Denham said that in the year and a half he worked at Milly’s as manager, there had yet to be a concert that was canceled due to content. He said that bands that were booked at the club were expected to bring in approximately 100 paying customers, and as long as the requirement was met, the show would be invited back. He added that Life at Zero was one such band. Zero had booked a three-show series with other bands at Milly’s, but at the second show, Denham said, not only was turnout well below expectations, but regular customers were driven out of the club by the band’s heavy sound.
“What happened with the second show is that they drove off all of our customers and that they didn’t bring anyone in,” Dunham said.
After Zero’s third booking was canceled, two other acts were brought in for the evening, Denham said. Attendence was stronger for the replacements, which featured a more subdued, mainstream sound, than it was for either of the Zero events, Denham said.
As the promoter of the “When Worlds Collide” concert, Boutwell primarily listens to Horrorcore music, which he describes as the hip-hop equivalent of death metal. Growing up, he used to be a fan of violent gangsta rap in the vein of Ice-T, but he eventually moved on to “stuff that was more violent.” The Insane Clown Posse fit the bill for a while, but they too now lack the level of cruelty he’s looking for.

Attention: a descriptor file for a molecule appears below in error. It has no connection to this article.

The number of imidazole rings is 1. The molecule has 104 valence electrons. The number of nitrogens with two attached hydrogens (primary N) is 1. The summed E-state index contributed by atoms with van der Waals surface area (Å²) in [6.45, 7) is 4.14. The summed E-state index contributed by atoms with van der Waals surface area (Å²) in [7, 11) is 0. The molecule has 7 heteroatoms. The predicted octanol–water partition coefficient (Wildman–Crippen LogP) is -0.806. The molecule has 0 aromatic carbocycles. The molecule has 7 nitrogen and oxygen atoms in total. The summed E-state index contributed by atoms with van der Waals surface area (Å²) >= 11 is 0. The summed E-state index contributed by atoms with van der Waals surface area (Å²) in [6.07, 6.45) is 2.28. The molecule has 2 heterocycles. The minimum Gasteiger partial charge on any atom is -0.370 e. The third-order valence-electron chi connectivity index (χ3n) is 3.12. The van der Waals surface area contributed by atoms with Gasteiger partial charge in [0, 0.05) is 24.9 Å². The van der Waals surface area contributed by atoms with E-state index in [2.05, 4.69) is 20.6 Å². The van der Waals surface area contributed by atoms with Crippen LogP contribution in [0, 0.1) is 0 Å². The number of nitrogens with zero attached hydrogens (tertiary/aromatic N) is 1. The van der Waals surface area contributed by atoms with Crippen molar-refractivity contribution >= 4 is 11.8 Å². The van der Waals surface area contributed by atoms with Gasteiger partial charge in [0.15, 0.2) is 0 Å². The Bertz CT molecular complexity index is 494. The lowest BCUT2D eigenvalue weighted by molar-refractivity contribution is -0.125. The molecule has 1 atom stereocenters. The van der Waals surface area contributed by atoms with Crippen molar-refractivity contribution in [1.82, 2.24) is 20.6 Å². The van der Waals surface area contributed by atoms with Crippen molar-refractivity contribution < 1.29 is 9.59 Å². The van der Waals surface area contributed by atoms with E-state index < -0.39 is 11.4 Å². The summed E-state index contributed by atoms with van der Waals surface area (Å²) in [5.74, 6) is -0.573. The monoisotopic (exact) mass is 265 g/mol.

“I listen to stuff that emulates that but takes it farther,” Boutwell said. “ICP has been moving away from that lately.”
Despite conceding that the tone of the music is intentionally violent for the purposes of shock value, Boutwell feels that to conclude that the fans of the music are also violent is unfair and disrespectful. He added that he had not had similar problems at other businesses, though a request to do a hardcore concert at the Amber Room was declined on policy grounds. Boutwell also said that he had another band that he had wanted to bring to the Milly’s concert but decided against it after hearing the band “had a beef” with Crimson Bile.
Crimson Bile, one of the bands featured in the upcoming “Worlds” concert, released an album that tells the story of two serial killers on an urban murder spree.
“I love what these guys are doing; It’s funny as hell! I think it’s great,” said Boutwell, who added that while he enjoys music that features strong violence, he draws the line at racial insensitivity.
“No white power stuff,” he said. “I’d never knowingly promote an act that said that sort of thing.”
Boutwell said that he wanted the concert to be open to 18-year-olds because many of the artists in the band are 21 and under.
Both Boutwell and Denham say that despite their mutual reservations, the show will go on. Denham added, however, that if audience members start getting as violent as the music, the show will be cut short.
“If a show begins at 8 p.m. and a fight breaks out at 8:15 then the show is over at 8:15. The lights go up and the show is over,” said Denham.
When Worlds Collide will feature six acts: Bile, Akel Dama, Lot 54, Nobody Cares, S.G. Horror, and KillF*** (band name censored for print).